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Animating the SpiritedJourneys and Transformations$
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Tze-yue G. Hu, Masao Yokota, and Gyongyi Horvath

Print publication date: 2020

Print ISBN-13: 9781496826268

Published to University Press of Mississippi: September 2020

DOI: 10.14325/mississippi/9781496826268.001.0001

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Interpretations and Thoughts of the Animated Self in Cowherd’s Flute

Interpretations and Thoughts of the Animated Self in Cowherd’s Flute

Highlighting the Daoist Elements in Te Wei’s Watercolor-and-Ink Animation

Chapter:
(p.116) Interpretations and Thoughts of the Animated Self in Cowherd’s Flute
Source:
Animating the Spirited
Author(s):

Tze-yue G. Hu

Publisher:
University Press of Mississippi
DOI:10.14325/mississippi/9781496826268.003.0009

Existing published works on classic Chinese watercolor-and-ink animation (shuimo donghua) tend to focus on the propaganda-nationalistic aspects of its making. This essay, however, draws attention to the philosophical side of the story-telling images and narratives found principally in the animated works directed by the late animator, Te Wei (1915-2010), who was a founding member of the Shanghai Animation Studio. The animated work, Cowherd’s Flute (1963), is the main focus in this essay. The essay argues that the spiritual yoke of Te Wei’s watercolor-and-ink animation is profoundly Daoist, reflecting a traditional Chinese native philosophy in a subtle technological setting. It advances the view that such generic animation has rekindled a laden strand of Chinese heritage thought by giving life and movement to its aesthetic and philosophical elements. The author also theorizes the concept of the animated self in the light of the historical-political environment in which the animation was made.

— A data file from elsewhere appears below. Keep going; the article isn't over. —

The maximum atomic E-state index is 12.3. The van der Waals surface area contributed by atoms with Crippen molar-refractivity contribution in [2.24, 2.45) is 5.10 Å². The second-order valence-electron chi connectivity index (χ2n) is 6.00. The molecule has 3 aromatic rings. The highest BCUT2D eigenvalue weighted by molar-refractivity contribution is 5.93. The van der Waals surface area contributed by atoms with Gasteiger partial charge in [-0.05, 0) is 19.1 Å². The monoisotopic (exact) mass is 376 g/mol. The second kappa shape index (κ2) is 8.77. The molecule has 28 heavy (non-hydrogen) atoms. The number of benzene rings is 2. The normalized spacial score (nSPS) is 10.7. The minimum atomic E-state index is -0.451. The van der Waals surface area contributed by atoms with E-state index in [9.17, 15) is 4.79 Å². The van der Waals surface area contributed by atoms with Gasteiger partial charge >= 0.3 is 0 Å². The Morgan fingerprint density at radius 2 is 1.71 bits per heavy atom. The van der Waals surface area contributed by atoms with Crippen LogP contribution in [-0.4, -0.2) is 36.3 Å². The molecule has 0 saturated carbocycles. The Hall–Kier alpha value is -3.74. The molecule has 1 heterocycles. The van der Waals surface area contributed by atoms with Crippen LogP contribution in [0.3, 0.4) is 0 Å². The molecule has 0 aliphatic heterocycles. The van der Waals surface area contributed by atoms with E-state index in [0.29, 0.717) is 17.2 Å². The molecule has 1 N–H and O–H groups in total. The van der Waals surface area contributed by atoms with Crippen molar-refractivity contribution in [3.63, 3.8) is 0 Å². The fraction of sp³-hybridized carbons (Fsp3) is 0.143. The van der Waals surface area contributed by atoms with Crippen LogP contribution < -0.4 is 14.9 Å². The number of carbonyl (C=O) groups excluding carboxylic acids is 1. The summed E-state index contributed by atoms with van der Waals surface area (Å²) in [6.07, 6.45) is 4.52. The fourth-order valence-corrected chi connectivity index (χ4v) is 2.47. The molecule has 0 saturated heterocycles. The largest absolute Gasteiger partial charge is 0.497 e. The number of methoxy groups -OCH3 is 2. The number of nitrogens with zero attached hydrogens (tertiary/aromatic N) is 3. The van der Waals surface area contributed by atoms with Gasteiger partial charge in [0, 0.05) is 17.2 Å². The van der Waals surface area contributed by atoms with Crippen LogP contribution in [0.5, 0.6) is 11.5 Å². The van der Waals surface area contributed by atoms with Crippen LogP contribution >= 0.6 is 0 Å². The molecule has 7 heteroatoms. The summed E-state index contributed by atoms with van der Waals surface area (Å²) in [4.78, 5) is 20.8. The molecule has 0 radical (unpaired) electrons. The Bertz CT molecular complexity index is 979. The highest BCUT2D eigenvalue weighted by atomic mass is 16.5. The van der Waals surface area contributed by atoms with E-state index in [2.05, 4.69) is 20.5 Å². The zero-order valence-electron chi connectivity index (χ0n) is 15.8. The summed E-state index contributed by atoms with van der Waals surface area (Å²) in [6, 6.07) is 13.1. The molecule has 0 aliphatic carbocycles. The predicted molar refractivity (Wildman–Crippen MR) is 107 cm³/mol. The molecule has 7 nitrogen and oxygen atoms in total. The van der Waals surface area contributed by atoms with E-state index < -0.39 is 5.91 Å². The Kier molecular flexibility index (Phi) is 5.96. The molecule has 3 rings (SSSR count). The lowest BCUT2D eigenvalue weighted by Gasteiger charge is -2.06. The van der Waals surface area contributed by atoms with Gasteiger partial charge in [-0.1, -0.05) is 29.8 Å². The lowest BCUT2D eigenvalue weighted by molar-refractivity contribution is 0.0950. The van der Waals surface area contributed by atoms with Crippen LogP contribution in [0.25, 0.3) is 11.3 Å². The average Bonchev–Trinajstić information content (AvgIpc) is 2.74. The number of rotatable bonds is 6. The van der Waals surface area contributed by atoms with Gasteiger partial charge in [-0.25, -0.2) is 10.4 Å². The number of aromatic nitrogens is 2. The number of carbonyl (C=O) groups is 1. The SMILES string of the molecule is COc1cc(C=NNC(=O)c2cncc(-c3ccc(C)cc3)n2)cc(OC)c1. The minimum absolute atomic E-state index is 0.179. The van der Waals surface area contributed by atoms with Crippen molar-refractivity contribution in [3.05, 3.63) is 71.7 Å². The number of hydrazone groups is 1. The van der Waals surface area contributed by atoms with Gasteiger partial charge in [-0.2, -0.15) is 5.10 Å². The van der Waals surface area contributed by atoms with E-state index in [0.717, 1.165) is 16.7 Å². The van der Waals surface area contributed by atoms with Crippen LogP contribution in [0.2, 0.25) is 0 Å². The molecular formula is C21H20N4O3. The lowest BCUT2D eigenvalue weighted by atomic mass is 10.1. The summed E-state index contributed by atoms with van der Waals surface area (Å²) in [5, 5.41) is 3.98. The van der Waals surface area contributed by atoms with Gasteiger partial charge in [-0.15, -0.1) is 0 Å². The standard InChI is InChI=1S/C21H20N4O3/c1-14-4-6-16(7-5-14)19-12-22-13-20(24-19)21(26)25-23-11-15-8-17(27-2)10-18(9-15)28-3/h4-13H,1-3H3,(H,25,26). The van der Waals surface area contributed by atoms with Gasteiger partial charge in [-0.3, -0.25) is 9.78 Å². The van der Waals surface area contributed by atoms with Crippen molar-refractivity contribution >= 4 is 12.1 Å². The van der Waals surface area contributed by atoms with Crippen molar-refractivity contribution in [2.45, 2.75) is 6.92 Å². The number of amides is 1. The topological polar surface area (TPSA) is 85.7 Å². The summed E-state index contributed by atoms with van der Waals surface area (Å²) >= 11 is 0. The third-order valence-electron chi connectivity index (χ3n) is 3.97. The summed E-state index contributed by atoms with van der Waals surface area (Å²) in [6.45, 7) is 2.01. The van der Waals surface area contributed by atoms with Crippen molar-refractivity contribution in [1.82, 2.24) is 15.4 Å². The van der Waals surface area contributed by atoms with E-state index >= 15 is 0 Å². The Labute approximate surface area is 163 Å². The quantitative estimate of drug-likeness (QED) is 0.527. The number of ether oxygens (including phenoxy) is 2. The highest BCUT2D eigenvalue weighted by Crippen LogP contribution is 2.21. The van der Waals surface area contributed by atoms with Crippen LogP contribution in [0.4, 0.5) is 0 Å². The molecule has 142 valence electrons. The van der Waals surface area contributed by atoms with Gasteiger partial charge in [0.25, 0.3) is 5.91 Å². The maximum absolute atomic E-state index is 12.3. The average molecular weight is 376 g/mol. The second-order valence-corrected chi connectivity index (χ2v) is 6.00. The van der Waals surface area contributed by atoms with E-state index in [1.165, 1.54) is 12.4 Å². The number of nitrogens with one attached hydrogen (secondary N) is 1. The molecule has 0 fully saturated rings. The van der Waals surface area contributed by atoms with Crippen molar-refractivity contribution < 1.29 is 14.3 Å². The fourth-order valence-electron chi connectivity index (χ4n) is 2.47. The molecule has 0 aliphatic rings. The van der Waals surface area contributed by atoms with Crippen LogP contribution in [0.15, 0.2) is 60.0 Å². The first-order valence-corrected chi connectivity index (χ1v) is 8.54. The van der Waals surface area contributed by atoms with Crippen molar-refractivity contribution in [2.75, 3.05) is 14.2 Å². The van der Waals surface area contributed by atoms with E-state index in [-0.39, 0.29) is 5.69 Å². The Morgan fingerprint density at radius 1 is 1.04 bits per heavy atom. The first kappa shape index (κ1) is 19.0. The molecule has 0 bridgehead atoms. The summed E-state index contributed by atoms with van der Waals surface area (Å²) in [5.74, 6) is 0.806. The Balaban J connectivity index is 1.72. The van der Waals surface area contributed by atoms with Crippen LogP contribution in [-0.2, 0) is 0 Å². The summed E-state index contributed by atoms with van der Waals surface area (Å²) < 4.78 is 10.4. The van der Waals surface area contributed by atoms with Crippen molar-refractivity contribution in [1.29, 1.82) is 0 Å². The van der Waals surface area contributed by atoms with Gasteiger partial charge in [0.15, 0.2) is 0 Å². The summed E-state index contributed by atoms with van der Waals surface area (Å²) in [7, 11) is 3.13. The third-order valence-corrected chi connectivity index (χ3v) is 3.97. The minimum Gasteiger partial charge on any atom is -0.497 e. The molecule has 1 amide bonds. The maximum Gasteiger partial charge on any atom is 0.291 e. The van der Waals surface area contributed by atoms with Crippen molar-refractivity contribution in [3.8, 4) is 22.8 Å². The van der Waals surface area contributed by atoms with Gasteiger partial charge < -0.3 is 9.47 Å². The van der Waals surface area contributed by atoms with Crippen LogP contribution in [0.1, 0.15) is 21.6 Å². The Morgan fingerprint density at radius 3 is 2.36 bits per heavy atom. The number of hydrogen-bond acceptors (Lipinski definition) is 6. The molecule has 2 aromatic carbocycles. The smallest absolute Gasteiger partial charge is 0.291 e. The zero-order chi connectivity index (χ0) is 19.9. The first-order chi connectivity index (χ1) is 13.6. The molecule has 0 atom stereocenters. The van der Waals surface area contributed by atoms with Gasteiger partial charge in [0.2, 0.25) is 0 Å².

Keywords:   Watercolor and ink animation, shuimo donghua, Daoist thought, Shanghai Animation Studio, Animating the self

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